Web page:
The lockdown sketchbook started at the beginning of the COVID 19 pandemic. Typically my sketchbooks are my most prized possessions, they catalog my life and I use them to transport myself back to the moment. However knowing this sketchbook would not live within my home for long allowed me to explore some of the darker feelings about processing this time in my life. Looking around my home I began to find narratives in small moments and objects I’d identify with -- the gesture of exhaustion in a sparkle unicorn or defeat in a leftover crust of pizza.

At the start of this sketchbook, I had ripped the labels off my grocery order and pasted it to most of the pages inside on each label: GIVES 8/9, etc. At the time I was feeling overwhelmed like I had been pushing myself beyond what I was capable of. The “Gives” labels and this sketchbook gave me a way to express some of the more difficult moments in our 150+ day experience in quarantine.

Should my sons see this book, I hope they don’t remember the fear and anxiety surrounding this pandemic -- only the laughter and love. I hope they know just how much I love them. That I would give them all that I can.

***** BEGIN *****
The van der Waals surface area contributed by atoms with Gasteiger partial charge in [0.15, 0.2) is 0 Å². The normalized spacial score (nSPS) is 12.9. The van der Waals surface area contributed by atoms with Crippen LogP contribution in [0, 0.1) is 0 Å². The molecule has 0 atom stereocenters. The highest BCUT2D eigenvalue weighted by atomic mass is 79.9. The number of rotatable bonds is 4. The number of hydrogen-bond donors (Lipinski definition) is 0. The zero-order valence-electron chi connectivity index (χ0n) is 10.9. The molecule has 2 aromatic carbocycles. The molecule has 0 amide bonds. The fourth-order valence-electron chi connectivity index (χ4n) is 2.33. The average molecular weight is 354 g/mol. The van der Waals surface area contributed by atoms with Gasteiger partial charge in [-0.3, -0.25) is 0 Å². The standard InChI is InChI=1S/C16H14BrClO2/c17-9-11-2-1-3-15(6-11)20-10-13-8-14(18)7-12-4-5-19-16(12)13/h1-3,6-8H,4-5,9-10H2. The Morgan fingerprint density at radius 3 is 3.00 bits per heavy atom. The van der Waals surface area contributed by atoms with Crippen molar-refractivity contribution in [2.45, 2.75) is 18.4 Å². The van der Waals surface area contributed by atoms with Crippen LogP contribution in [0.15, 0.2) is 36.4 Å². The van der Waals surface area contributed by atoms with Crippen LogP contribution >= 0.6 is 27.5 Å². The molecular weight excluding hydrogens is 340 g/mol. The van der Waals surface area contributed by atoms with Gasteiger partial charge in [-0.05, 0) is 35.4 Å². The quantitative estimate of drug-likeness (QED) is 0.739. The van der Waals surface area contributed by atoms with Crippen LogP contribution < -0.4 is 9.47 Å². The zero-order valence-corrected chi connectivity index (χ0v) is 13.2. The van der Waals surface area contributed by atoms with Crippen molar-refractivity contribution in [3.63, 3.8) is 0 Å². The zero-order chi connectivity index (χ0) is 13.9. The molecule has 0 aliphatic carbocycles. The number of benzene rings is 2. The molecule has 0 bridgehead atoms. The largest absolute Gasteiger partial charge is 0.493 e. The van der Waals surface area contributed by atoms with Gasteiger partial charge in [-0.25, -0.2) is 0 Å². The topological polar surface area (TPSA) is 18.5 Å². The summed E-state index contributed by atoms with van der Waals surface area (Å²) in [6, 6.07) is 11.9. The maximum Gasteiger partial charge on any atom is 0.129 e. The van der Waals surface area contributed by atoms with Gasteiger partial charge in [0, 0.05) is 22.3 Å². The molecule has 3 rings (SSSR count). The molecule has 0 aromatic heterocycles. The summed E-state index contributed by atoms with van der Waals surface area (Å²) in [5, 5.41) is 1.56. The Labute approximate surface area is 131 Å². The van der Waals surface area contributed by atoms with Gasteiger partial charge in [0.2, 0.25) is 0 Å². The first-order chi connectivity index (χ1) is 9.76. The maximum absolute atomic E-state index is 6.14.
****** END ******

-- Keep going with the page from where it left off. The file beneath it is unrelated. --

The Lock down, Sketchbook 2020

Sketchbook 2020-2021

Sketchbook 2019-2020

I seek to capture. Whether ink to paper, a brushstroke over canvas or documenting daily scenes in sketchbooks, art is how I chronicle my life. I am never without my sketchbook and a favorite pen and I am never more focused, calm or at peace than when I am making art.

I have been lucky enough to have had mentors who have shaped the way I see the world. The late Jeffrey Fisher molded my craft and me personally. He taught me to look at my subject and to trust what I see and through that process taught me to trust myself. As an art educator, I aspire to carry those lessons on through my own students, helping them find confidence and develop their own voice through art.

All images © Christine Kane Stevens. Please do not use without permission.